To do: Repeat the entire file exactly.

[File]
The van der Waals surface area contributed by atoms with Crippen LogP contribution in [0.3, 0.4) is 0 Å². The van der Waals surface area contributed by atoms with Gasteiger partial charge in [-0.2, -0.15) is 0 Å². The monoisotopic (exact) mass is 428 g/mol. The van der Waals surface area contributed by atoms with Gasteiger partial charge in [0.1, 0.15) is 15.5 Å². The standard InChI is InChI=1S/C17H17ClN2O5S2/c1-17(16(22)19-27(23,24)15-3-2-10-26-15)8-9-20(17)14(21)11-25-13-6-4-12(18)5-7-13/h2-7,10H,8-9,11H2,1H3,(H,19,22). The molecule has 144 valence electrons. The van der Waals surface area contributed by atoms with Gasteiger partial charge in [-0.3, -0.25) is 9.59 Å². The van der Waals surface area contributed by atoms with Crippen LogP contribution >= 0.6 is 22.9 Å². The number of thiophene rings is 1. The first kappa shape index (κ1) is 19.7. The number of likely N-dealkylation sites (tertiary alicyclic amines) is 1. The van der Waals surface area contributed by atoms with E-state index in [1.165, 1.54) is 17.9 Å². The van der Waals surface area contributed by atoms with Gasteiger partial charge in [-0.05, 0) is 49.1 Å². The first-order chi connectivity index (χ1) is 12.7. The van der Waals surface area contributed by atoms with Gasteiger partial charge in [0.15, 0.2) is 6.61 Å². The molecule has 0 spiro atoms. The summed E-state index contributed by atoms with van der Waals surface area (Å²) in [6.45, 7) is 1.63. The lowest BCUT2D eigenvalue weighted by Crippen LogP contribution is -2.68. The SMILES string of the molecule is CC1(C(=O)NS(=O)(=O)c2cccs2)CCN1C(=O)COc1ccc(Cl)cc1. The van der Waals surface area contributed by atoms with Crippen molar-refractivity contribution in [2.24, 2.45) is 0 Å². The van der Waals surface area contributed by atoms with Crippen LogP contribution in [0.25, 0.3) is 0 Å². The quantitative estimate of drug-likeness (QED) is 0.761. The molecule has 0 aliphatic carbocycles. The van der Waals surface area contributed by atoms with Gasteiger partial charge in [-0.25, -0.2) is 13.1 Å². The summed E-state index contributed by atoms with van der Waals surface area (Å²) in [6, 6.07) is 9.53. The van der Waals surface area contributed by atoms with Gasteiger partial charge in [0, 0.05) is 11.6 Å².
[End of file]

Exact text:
The van der Waals surface area contributed by atoms with Crippen LogP contribution in [0.3, 0.4) is 0 Å². The van der Waals surface area contributed by atoms with Gasteiger partial charge in [-0.2, -0.15) is 0 Å². The monoisotopic (exact) mass is 428 g/mol. The van der Waals surface area contributed by atoms with Gasteiger partial charge in [0.1, 0.15) is 15.5 Å². The standard InChI is InChI=1S/C17H17ClN2O5S2/c1-17(16(22)19-27(23,24)15-3-2-10-26-15)8-9-20(17)14(21)11-25-13-6-4-12(18)5-7-13/h2-7,10H,8-9,11H2,1H3,(H,19,22). The molecule has 144 valence electrons. The van der Waals surface area contributed by atoms with Gasteiger partial charge in [-0.3, -0.25) is 9.59 Å². The van der Waals surface area contributed by atoms with Crippen LogP contribution >= 0.6 is 22.9 Å². The number of thiophene rings is 1. The first kappa shape index (κ1) is 19.7. The number of likely N-dealkylation sites (tertiary alicyclic amines) is 1. The van der Waals surface area contributed by atoms with E-state index in [1.165, 1.54) is 17.9 Å². The van der Waals surface area contributed by atoms with Gasteiger partial charge in [-0.05, 0) is 49.1 Å². The first-order chi connectivity index (χ1) is 12.7. The van der Waals surface area contributed by atoms with Gasteiger partial charge in [0.15, 0.2) is 6.61 Å². The molecule has 0 spiro atoms. The summed E-state index contributed by atoms with van der Waals surface area (Å²) in [6.45, 7) is 1.63. The lowest BCUT2D eigenvalue weighted by Crippen LogP contribution is -2.68. The SMILES string of the molecule is CC1(C(=O)NS(=O)(=O)c2cccs2)CCN1C(=O)COc1ccc(Cl)cc1. The van der Waals surface area contributed by atoms with Crippen molar-refractivity contribution in [2.24, 2.45) is 0 Å². The van der Waals surface area contributed by atoms with Crippen LogP contribution in [0.25, 0.3) is 0 Å². The quantitative estimate of drug-likeness (QED) is 0.761. The molecule has 0 aliphatic carbocycles. The van der Waals surface area contributed by atoms with Gasteiger partial charge in [-0.25, -0.2) is 13.1 Å². The summed E-state index contributed by atoms with van der Waals surface area (Å²) in [6, 6.07) is 9.53. The van der Waals surface area contributed by atoms with Gasteiger partial charge in [0, 0.05) is 11.6 Å².